AI will start fact-checking. We may not like the results.

“We can be open to the disruptive power of artificial intelligence at all points in our value chain, instead of closing ourselves off and assuming the future will look just like today.”

Algorithmic fact checking will go mainstream in 2023.

Teams of computer scientists around the globe have already developed AI systems designed to detect manipulated media, misinformation or fake news.

Some types of verification are well-suited to a high-tech approach: A team from Drexel Univeristy recently published a new approach for detecting forged and manipulated videos. Their system combines forensic analysis with deep learning to detect fake videos that would slip past human reviewers or existing systems.

But fact-checking isn’t usually so straightforward. A quote might be accurate, but misleading. Every news story is built on a subjective frame of what’s included — or excluded. That nuance, however, is lost when researchers test a new AI model against benchmark datasets that catalog posts as true or false.

The researchers who are developing cutting edge AI fact-checking systems today measure their accuracy to the hundredth of a percent against benchmark datasets of social media posts and articles. That’s the standard way for artificial intelligence researchers to test and share their results, but it’s not well-suited to supporting journalists on deadline or platforms that need to make moderation decisions at scale.

The teams building these tools are well-intentioned, but their work risks being a high-tech Maginot Line: A defense against misleading COVID tweets from 2020 that can’t anticipate — or respond to — the next iteration of information warfare.

The challenge for journalists, however, will be if these tools are widely adopted by social media platforms, ISPs, or content-managment systems. Fake and misleading stories might still circulate because bad actors would have the resources to engineer ways around the automated tools. Reporters, on the other hand, might find their work blocked as investigations and enterprise reporting lack the precedent in the AI’s model to appear “true.”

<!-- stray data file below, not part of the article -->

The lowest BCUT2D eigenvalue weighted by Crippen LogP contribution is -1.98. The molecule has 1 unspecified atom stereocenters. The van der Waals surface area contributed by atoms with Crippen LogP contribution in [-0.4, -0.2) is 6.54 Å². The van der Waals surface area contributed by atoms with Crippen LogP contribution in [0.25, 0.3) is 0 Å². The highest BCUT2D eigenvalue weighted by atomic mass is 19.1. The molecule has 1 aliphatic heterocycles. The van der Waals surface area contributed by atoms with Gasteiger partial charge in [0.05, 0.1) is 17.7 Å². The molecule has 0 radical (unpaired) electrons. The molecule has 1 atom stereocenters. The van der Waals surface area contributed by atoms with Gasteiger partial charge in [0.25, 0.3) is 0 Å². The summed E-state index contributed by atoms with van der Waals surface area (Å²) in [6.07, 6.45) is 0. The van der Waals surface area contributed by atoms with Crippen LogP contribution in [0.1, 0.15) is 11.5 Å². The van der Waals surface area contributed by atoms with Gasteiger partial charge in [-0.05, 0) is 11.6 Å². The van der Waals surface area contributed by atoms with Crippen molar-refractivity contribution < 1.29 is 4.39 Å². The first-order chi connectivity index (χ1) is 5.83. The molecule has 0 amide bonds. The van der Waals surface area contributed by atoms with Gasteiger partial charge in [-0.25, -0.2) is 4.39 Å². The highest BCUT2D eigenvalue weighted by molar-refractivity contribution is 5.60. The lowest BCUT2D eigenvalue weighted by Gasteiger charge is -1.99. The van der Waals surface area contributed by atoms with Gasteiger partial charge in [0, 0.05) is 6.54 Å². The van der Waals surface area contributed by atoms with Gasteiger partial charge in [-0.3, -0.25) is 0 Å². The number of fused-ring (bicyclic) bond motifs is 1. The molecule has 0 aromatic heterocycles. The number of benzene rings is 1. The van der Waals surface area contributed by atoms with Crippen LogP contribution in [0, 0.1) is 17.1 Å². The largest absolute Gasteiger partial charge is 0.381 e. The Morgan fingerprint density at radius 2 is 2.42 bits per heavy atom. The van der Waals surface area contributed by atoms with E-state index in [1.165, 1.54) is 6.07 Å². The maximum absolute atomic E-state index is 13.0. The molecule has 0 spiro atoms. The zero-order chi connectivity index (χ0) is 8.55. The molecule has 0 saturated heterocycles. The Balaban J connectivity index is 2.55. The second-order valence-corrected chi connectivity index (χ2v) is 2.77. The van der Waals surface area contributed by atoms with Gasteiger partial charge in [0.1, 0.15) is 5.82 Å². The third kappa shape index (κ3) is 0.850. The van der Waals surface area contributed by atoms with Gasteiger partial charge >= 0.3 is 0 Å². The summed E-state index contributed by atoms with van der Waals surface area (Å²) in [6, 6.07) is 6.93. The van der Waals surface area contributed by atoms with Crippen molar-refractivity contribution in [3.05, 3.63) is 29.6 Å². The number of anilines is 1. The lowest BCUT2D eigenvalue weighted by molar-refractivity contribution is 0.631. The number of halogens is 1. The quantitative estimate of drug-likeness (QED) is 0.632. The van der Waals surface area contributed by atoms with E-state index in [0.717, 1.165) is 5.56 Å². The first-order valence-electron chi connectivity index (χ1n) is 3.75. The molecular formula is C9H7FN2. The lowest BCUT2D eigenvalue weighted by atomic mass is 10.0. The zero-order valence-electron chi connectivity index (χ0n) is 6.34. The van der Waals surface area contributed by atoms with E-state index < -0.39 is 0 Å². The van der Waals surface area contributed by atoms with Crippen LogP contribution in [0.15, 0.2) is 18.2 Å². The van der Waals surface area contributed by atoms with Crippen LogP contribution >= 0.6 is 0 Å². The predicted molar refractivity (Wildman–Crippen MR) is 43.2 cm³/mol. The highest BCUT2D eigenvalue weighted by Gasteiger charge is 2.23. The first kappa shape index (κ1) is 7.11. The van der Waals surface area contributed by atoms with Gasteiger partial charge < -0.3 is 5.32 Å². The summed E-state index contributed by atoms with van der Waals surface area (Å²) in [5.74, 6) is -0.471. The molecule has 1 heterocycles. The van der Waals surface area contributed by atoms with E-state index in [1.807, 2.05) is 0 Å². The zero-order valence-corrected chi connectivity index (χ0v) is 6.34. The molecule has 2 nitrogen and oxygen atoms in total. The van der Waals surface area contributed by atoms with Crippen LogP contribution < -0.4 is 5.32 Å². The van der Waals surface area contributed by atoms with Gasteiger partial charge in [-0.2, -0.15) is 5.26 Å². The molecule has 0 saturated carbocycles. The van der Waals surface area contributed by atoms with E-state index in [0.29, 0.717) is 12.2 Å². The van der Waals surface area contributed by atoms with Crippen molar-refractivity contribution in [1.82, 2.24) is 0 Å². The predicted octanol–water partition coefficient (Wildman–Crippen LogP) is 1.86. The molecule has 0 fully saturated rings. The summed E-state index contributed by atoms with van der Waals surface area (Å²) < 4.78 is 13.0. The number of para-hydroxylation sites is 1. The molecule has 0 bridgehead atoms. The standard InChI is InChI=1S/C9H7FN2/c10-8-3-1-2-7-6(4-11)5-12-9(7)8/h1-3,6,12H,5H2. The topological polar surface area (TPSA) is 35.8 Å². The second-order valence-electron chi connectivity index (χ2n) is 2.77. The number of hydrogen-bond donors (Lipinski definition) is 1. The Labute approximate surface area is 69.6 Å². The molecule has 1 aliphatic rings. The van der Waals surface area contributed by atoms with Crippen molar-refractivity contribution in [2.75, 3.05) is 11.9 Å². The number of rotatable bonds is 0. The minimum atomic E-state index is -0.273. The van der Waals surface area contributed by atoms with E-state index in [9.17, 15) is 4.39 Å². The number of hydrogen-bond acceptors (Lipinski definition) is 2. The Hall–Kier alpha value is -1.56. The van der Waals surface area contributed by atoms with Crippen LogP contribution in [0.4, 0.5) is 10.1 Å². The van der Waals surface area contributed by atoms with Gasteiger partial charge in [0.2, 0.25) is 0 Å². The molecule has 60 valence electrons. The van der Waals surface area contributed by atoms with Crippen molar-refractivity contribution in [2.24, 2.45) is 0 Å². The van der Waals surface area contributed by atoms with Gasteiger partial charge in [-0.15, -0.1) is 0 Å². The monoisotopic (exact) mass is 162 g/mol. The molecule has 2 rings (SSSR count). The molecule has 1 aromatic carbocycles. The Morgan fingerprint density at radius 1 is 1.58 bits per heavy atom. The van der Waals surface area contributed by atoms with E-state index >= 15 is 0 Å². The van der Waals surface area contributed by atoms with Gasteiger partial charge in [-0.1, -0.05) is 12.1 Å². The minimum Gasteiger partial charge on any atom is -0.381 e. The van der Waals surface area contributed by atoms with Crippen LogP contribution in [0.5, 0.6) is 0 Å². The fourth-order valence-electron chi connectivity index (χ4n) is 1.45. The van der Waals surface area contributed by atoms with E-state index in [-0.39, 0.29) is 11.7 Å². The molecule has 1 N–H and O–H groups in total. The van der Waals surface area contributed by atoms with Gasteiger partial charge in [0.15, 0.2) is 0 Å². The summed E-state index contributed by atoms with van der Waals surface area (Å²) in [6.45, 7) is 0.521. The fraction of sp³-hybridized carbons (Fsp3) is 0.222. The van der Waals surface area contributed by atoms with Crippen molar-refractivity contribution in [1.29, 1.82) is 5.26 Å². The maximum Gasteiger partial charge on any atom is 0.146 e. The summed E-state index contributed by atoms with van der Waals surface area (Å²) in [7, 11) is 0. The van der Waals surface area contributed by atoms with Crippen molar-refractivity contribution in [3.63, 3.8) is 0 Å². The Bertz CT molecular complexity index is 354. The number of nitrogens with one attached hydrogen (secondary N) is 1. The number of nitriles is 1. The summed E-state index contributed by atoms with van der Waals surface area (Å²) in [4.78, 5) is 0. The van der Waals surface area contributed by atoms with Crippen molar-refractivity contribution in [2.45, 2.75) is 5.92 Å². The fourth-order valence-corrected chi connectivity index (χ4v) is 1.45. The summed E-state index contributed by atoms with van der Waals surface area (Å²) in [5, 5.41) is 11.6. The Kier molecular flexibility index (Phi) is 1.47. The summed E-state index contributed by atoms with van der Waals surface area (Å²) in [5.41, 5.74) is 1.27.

But it doesn’t need to be that way.

Journalists can engage with the technologists who are working in this space to improve — and direct — their work. As an industry we can wrestle with the ethics of letting machines audit and improve our reporting. We can be open to the disruptive power of artificial intelligence at all points in our value chain, instead of closing ourselves off and assuming the future will look just like today.

If we spend 2023 waiting for the killer AI app that will save journalism, we won’t like the results. We’ll wind up playing catch-up, as we have with each wave of technological disruption for the last two decades.

But if we use the coming year to act — by tracking the technologies that will shape our industry, by building partnerships that equip our organizations to grow, by taking stock of the skills we need in the newsroom — we can have agency over our future.

We can create a future where AI is a tool for making journalism more sustainable instead of inhabiting a future created by others